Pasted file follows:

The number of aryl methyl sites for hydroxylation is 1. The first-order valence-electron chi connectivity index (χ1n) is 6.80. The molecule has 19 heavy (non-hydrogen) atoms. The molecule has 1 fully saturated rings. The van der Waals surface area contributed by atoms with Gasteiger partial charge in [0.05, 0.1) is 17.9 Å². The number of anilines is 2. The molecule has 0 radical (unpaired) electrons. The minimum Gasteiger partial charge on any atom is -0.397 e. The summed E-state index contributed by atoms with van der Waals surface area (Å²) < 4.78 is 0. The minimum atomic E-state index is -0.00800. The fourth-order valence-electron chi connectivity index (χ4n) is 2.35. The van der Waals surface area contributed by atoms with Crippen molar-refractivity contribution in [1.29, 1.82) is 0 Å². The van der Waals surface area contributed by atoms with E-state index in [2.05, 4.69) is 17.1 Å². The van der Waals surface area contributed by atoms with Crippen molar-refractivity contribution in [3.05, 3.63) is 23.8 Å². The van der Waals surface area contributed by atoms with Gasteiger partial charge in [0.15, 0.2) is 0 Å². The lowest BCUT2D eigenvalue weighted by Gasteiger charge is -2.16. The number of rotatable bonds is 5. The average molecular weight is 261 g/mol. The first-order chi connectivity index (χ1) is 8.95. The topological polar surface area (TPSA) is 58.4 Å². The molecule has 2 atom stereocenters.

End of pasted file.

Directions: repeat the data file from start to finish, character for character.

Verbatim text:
The number of aryl methyl sites for hydroxylation is 1. The first-order valence-electron chi connectivity index (χ1n) is 6.80. The molecule has 19 heavy (non-hydrogen) atoms. The molecule has 1 fully saturated rings. The van der Waals surface area contributed by atoms with Gasteiger partial charge in [0.05, 0.1) is 17.9 Å². The number of anilines is 2. The molecule has 0 radical (unpaired) electrons. The minimum Gasteiger partial charge on any atom is -0.397 e. The summed E-state index contributed by atoms with van der Waals surface area (Å²) < 4.78 is 0. The minimum atomic E-state index is -0.00800. The fourth-order valence-electron chi connectivity index (χ4n) is 2.35. The van der Waals surface area contributed by atoms with Crippen molar-refractivity contribution in [1.29, 1.82) is 0 Å². The van der Waals surface area contributed by atoms with E-state index in [2.05, 4.69) is 17.1 Å². The van der Waals surface area contributed by atoms with Crippen molar-refractivity contribution in [3.05, 3.63) is 23.8 Å². The van der Waals surface area contributed by atoms with Gasteiger partial charge in [0.15, 0.2) is 0 Å². The lowest BCUT2D eigenvalue weighted by Gasteiger charge is -2.16. The number of rotatable bonds is 5. The average molecular weight is 261 g/mol. The first-order chi connectivity index (χ1) is 8.95. The topological polar surface area (TPSA) is 58.4 Å². The molecule has 2 atom stereocenters.